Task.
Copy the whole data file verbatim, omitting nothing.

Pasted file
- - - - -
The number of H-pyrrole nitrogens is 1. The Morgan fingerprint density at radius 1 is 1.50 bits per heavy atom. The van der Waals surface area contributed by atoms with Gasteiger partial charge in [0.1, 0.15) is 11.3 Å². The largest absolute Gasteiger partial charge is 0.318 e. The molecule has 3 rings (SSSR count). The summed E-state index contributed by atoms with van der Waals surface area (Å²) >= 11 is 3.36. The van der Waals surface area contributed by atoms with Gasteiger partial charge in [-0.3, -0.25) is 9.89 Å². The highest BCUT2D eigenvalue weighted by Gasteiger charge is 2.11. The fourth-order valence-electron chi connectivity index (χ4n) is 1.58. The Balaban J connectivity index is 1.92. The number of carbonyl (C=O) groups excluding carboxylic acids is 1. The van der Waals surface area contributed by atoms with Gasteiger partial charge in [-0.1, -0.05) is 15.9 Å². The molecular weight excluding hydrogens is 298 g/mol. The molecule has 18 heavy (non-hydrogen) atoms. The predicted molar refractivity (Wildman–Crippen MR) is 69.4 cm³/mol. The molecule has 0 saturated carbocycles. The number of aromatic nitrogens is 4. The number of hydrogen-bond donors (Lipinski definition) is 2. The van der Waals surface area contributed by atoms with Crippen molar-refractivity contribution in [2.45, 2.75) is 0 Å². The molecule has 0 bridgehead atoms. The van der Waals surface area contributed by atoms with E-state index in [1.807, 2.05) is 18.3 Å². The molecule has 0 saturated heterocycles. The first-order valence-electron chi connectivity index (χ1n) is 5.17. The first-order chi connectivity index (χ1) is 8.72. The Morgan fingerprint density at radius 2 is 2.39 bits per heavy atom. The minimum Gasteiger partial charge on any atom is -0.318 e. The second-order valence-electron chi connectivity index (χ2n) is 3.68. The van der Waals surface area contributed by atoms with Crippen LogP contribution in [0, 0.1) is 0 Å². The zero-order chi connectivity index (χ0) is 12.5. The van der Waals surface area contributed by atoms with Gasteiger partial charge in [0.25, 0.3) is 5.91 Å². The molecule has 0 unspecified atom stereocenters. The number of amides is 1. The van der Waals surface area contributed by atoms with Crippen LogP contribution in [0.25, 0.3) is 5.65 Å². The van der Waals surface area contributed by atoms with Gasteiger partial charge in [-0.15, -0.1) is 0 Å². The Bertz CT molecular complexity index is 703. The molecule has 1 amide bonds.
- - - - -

The number of H-pyrrole nitrogens is 1. The Morgan fingerprint density at radius 1 is 1.50 bits per heavy atom. The van der Waals surface area contributed by atoms with Gasteiger partial charge in [0.1, 0.15) is 11.3 Å². The largest absolute Gasteiger partial charge is 0.318 e. The molecule has 3 rings (SSSR count). The summed E-state index contributed by atoms with van der Waals surface area (Å²) >= 11 is 3.36. The van der Waals surface area contributed by atoms with Gasteiger partial charge in [-0.3, -0.25) is 9.89 Å². The highest BCUT2D eigenvalue weighted by Gasteiger charge is 2.11. The fourth-order valence-electron chi connectivity index (χ4n) is 1.58. The Balaban J connectivity index is 1.92. The number of carbonyl (C=O) groups excluding carboxylic acids is 1. The van der Waals surface area contributed by atoms with Gasteiger partial charge in [-0.1, -0.05) is 15.9 Å². The molecular weight excluding hydrogens is 298 g/mol. The molecule has 18 heavy (non-hydrogen) atoms. The predicted molar refractivity (Wildman–Crippen MR) is 69.4 cm³/mol. The molecule has 0 saturated carbocycles. The number of aromatic nitrogens is 4. The number of hydrogen-bond donors (Lipinski definition) is 2. The van der Waals surface area contributed by atoms with Crippen molar-refractivity contribution in [2.45, 2.75) is 0 Å². The molecule has 0 bridgehead atoms. The van der Waals surface area contributed by atoms with E-state index in [1.807, 2.05) is 18.3 Å². The molecule has 0 saturated heterocycles. The first-order valence-electron chi connectivity index (χ1n) is 5.17. The first-order chi connectivity index (χ1) is 8.72. The Morgan fingerprint density at radius 2 is 2.39 bits per heavy atom. The minimum Gasteiger partial charge on any atom is -0.318 e. The second-order valence-electron chi connectivity index (χ2n) is 3.68. The van der Waals surface area contributed by atoms with Crippen LogP contribution in [0, 0.1) is 0 Å². The zero-order chi connectivity index (χ0) is 12.5. The van der Waals surface area contributed by atoms with Gasteiger partial charge in [0.25, 0.3) is 5.91 Å². The molecule has 0 unspecified atom stereocenters. The number of amides is 1. The van der Waals surface area contributed by atoms with Crippen LogP contribution in [0.25, 0.3) is 5.65 Å². The van der Waals surface area contributed by atoms with Gasteiger partial charge in [-0.15, -0.1) is 0 Å². The Bertz CT molecular complexity index is 703. The molecule has 1 amide bonds.